By Aug 10, 90 per cent of his workforce had achieved the green code, certifying they were virus-free and had fulfilled the requirements set by the Building and Construction Authority, Ministry of Manpower (MOM) and the Health Ministry.
Completing construction jobs would mean his company would be able to pay workers their salaries.
Mr Hooi, 49, said of his workers: "They were disappointed. If this keeps recurring, many are contemplating going home."
Roughly 5 per cent of his workers have decided to return home, while another 5 per cent are recovering from the coronavirus.
At a time like this, construction companies appreciate all the help they can get from the authorities.
The foreign worker levy waiver and rebate, as well as a one-off compensation of $100 a day for returning workers who were initially put on SHN in hotels, were helpful, said Mr Hooi, who requested more support schemes for companies affected by the recent quarantine order.
But the financial burden continues to be heavy, especially for the industry's smaller players.
A construction company owner shared his financial worries, including his tussle with a dorm operator in the west, which wanted payment despite him having rehoused 35 out of 50 of his workers in a hotel before the circuit breaker.
"Whether you stay in the dorm or not, as long as your name is in the tenancy agreement, you still have to pay the rent," said the man, who gave his name only as Mr Salman. "We have to keep paying the dorm because the 'parking meter' has not stopped."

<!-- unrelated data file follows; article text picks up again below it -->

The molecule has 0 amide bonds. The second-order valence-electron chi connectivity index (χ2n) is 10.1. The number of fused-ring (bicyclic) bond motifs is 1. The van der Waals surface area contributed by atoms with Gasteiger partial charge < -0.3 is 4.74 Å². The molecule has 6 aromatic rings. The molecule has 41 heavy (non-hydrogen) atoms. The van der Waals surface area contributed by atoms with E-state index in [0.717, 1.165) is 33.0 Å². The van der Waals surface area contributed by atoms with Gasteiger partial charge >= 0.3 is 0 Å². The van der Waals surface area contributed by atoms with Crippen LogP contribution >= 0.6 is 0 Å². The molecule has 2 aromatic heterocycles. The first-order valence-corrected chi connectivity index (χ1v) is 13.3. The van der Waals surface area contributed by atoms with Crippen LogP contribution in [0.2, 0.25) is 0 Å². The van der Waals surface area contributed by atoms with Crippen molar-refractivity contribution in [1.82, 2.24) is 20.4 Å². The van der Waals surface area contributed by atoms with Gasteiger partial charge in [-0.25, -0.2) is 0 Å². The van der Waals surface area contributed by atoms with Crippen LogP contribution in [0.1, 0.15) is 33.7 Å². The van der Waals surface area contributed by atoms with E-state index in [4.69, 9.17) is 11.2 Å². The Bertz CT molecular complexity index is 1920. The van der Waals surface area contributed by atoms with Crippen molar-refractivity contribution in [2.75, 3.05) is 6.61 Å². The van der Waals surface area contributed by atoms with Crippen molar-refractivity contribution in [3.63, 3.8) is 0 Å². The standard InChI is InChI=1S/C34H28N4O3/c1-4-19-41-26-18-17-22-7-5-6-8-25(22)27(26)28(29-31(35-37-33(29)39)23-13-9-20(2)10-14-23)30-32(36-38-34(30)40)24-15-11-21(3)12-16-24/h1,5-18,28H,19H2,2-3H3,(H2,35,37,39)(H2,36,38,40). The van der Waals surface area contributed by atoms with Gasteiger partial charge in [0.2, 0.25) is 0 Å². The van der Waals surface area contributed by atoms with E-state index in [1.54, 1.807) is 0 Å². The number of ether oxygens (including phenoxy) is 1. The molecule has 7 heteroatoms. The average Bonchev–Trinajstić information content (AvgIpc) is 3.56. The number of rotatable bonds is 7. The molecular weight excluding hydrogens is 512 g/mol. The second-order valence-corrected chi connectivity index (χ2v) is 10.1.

He took issue with having to "pay two sides" for accommodation, and showed The Straits Times an MOM advisory to employers with foreign workers staying in dormitories, dated May 7.
While the ministry had advised employers to continue paying rent promptly to dorm operators according to the rental contracts for workers housed in dormitories, the advisory also addressed employers in Mr Salman's predicament.
It stated: "Employers who had voluntarily made their own housing arrangements for their workers before movement at the dormitories was controlled, and are paying for the new accommodation, may terminate or suspend their existing rental contracts with the dormitory operators, in accordance with their contracts with the dormitory operators."
Aside from his workers' salaries, Mr Salman's monthly bills include $26,000 for 35 workers staying in a hotel in Geylang, $47,500 for levy payments for 50 workers and $15,000 in dorm rental for 50 workers.